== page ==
Friday, May 10, 2013

Advertising Ideas for microISVs

Book review of Then We Set His Hair on Fire - Insights and Accidents from a Hall-of-Fame Career in Advertising by Phil Dusenberry (published 2005 by the Penguin Group).

Phil Dusenberry was the Chairman of BBDO North America, one of the biggest advertising companies in the United States. Dusenberry says that his book is more about insights and ideas and not so much about the advertising industry. I believe that many microISVs will love reading Dusenberry's stories about how the mega-companies make their decisions about buying advertising.

The book title is a reference to BBDO's creation of the Pepsi ad in which Michael Jackson had an unfortunate accident. Some of the most fascinating stories in the book talk about the negotiations between Michael Jackson and Pepsi. These tales are intriguing, not because Michael Jackson was a music star, but because they can teach us a lot about negotiating.

Pepsi and Michael Jackson had little difficulty agreeing on the $5,000,000(US) fee that compensated Michael for appearing in the Pepsi TV ad. The first major problem that the two parties encountered - which didn't surface until after the contract was signed - was that Michael Jackson did not want his face to appear in the advertisement.

Michael had strong feelings about the topic, and he surprised Pepsi. The Pepsi people never imagined that Jackson would accept a large payment and not expect people to see him in the Pepsi commercial. Pepsi compromised. They included enough flashes of Jackson's face so that the audience would recognize him, but not enough to upset Michael about seeing himself pictured in the video.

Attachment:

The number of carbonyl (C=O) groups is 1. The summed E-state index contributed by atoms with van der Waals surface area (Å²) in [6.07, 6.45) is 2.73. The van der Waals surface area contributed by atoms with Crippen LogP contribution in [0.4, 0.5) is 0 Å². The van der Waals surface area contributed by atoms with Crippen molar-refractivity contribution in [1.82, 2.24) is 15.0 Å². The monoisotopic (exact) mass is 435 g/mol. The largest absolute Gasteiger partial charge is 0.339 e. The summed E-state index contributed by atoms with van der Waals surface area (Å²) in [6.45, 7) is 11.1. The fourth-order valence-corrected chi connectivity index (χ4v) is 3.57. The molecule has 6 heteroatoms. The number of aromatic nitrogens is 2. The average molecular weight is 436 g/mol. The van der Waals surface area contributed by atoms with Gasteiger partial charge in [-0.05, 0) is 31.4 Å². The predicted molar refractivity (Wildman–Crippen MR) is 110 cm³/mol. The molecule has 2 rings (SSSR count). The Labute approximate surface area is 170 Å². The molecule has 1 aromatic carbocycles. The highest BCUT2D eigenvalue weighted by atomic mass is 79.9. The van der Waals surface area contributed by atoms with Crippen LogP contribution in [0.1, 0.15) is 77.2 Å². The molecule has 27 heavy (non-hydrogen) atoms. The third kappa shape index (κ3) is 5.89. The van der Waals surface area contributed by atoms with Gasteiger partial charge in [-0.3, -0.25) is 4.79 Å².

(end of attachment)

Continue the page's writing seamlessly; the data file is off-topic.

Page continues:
There's a lesson here for software developers: When you're negotiating with eCommerce providers, download sites, or any software industry service providers, you have to ask every question that you can imagine. Don't assume anything about the terms that are important to your negotiating partners.

The other big surprise for Pepsi was the selection of the music for the commercial. Nobody expected Michael to like the music that Pepsi created. But a lot of Pepsi people were amazed when Jackson said, "Why don't you use 'Billie Jean'?" The people at Pepsi had assumed that using Jackson's two-time Grammy Award-winning song would be so expensive that it wasn't worth negotiating. Michael, on the other hand, thought that using "Billie Jean" in the video ad was no big deal.

Again, never assume that you know what is important to the people with whom you're negotiating.

This is a fun book, with lots of ideas that can help software publishers and microISVs.

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